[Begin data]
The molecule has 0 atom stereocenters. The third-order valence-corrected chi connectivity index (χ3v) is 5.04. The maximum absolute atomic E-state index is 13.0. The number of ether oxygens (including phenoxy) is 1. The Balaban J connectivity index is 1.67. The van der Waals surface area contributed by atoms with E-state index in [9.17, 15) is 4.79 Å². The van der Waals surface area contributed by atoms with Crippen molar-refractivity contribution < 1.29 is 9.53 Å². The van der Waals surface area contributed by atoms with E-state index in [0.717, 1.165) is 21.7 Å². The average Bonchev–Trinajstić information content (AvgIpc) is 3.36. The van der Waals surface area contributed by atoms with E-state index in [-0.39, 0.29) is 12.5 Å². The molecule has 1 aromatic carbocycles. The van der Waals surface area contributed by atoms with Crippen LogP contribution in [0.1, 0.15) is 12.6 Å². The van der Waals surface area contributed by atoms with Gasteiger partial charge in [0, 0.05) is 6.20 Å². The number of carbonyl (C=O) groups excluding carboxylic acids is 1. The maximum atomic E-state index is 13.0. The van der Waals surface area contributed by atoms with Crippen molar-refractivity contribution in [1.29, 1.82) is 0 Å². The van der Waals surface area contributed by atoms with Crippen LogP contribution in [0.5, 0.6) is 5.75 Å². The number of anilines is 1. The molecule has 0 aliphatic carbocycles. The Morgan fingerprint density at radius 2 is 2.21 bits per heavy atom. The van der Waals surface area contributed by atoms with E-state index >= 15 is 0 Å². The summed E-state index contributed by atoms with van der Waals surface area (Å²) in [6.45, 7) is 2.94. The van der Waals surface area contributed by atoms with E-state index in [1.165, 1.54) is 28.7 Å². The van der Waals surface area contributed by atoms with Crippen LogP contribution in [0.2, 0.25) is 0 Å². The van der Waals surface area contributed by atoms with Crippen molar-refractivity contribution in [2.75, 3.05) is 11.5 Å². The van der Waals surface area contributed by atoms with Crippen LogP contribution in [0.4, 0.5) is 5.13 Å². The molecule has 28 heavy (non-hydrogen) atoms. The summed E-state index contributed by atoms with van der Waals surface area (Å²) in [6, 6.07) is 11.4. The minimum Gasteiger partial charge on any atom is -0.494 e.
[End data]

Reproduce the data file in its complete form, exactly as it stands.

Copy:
The molecule has 0 atom stereocenters. The third-order valence-corrected chi connectivity index (χ3v) is 5.04. The maximum absolute atomic E-state index is 13.0. The number of ether oxygens (including phenoxy) is 1. The Balaban J connectivity index is 1.67. The van der Waals surface area contributed by atoms with E-state index in [9.17, 15) is 4.79 Å². The van der Waals surface area contributed by atoms with Crippen molar-refractivity contribution < 1.29 is 9.53 Å². The van der Waals surface area contributed by atoms with E-state index in [0.717, 1.165) is 21.7 Å². The average Bonchev–Trinajstić information content (AvgIpc) is 3.36. The van der Waals surface area contributed by atoms with E-state index in [-0.39, 0.29) is 12.5 Å². The molecule has 1 aromatic carbocycles. The van der Waals surface area contributed by atoms with Crippen LogP contribution in [0.1, 0.15) is 12.6 Å². The van der Waals surface area contributed by atoms with Gasteiger partial charge in [0, 0.05) is 6.20 Å². The number of carbonyl (C=O) groups excluding carboxylic acids is 1. The maximum atomic E-state index is 13.0. The van der Waals surface area contributed by atoms with Crippen molar-refractivity contribution in [1.29, 1.82) is 0 Å². The van der Waals surface area contributed by atoms with Crippen LogP contribution in [0.5, 0.6) is 5.75 Å². The number of anilines is 1. The molecule has 0 aliphatic carbocycles. The Morgan fingerprint density at radius 2 is 2.21 bits per heavy atom. The van der Waals surface area contributed by atoms with E-state index >= 15 is 0 Å². The summed E-state index contributed by atoms with van der Waals surface area (Å²) in [6.45, 7) is 2.94. The van der Waals surface area contributed by atoms with E-state index in [1.165, 1.54) is 28.7 Å². The van der Waals surface area contributed by atoms with Crippen LogP contribution in [0.2, 0.25) is 0 Å². The van der Waals surface area contributed by atoms with Crippen molar-refractivity contribution in [2.75, 3.05) is 11.5 Å². The van der Waals surface area contributed by atoms with Crippen LogP contribution in [0.4, 0.5) is 5.13 Å². The molecule has 28 heavy (non-hydrogen) atoms. The summed E-state index contributed by atoms with van der Waals surface area (Å²) in [6, 6.07) is 11.4. The minimum Gasteiger partial charge on any atom is -0.494 e.